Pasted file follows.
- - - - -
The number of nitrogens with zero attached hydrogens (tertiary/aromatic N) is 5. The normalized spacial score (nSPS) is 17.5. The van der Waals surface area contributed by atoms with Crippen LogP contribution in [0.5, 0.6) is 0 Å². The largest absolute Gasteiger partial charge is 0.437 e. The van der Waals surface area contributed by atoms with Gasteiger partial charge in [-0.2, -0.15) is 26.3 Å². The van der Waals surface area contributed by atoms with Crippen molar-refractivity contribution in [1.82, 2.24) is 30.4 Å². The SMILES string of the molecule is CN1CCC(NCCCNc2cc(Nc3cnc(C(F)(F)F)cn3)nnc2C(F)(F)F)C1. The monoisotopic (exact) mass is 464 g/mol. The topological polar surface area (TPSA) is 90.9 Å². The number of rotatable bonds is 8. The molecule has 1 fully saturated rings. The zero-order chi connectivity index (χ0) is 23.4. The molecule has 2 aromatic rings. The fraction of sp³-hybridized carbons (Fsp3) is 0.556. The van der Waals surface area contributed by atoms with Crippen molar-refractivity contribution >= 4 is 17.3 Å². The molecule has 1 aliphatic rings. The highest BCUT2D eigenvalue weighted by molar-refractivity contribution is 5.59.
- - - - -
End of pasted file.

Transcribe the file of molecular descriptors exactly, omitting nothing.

The number of nitrogens with zero attached hydrogens (tertiary/aromatic N) is 5. The normalized spacial score (nSPS) is 17.5. The van der Waals surface area contributed by atoms with Crippen LogP contribution in [0.5, 0.6) is 0 Å². The largest absolute Gasteiger partial charge is 0.437 e. The van der Waals surface area contributed by atoms with Gasteiger partial charge in [-0.2, -0.15) is 26.3 Å². The van der Waals surface area contributed by atoms with Crippen molar-refractivity contribution in [1.82, 2.24) is 30.4 Å². The SMILES string of the molecule is CN1CCC(NCCCNc2cc(Nc3cnc(C(F)(F)F)cn3)nnc2C(F)(F)F)C1. The monoisotopic (exact) mass is 464 g/mol. The topological polar surface area (TPSA) is 90.9 Å². The number of rotatable bonds is 8. The molecule has 1 fully saturated rings. The zero-order chi connectivity index (χ0) is 23.4. The molecule has 2 aromatic rings. The fraction of sp³-hybridized carbons (Fsp3) is 0.556. The van der Waals surface area contributed by atoms with Crippen molar-refractivity contribution >= 4 is 17.3 Å². The molecule has 1 aliphatic rings. The highest BCUT2D eigenvalue weighted by molar-refractivity contribution is 5.59.